Building out alternative fuel retail infrastructure: Government fleet spillovers in E85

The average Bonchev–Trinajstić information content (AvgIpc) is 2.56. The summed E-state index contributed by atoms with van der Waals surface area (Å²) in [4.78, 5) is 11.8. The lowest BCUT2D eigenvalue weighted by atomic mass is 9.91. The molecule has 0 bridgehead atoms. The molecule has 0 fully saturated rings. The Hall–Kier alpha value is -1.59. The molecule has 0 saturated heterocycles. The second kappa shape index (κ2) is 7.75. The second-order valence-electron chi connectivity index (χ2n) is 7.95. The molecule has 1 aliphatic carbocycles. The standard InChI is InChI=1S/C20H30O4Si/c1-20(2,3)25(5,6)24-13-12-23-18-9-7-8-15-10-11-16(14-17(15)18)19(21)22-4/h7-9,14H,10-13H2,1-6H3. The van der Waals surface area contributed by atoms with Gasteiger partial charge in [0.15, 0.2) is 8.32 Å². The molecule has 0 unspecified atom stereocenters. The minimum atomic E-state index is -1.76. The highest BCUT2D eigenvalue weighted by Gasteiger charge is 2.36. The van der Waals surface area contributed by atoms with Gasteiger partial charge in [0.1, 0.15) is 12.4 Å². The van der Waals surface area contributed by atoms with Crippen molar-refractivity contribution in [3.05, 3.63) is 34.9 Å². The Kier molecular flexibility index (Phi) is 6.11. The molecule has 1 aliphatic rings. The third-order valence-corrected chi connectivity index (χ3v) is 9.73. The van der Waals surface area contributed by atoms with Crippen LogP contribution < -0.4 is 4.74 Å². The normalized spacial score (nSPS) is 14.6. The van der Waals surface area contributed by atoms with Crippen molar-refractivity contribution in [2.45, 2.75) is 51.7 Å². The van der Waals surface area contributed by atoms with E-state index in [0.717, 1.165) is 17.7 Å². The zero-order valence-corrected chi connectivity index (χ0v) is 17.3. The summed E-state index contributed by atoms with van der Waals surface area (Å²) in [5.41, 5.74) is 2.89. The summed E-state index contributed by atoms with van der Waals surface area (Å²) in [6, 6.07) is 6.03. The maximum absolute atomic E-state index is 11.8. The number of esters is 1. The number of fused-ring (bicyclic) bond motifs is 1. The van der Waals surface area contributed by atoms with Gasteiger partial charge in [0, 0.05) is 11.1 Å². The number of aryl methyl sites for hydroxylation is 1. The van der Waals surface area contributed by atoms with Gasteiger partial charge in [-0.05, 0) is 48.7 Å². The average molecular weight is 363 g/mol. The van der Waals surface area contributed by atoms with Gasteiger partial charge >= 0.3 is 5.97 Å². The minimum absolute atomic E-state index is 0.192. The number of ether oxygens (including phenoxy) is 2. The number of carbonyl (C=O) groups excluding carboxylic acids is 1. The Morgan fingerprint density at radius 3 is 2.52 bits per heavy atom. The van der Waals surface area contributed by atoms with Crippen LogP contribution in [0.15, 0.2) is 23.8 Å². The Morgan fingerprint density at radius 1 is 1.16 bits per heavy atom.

One significant obstacle to meeting aggressive federal and state alternative fuel consumption targets is the relative scarcity of retail fueling stations that carry alternative fuels. Policies that encourage or mandate use of alternative fuel vehicles in government fleets, thereby increasing demand for such fuels, are one popular approach to stimulating further development of the alternative fuel retail infrastructure. I focus specifically on flex-fuel vehicles (FFVs) that burn E85, a combination of 85% ethanol and 15% gasoline, to study the impact of government fleet composition on retail alternative fuel infrastructure. Using data from six states in the Midwest that account for over 60% of US E85 stations, I show that government fleet adoption of FFVs leads to an increase in retail E85 stations. This finding persists when using instrumental variables techniques to address the endogeneity of government fleet FFV purchases.
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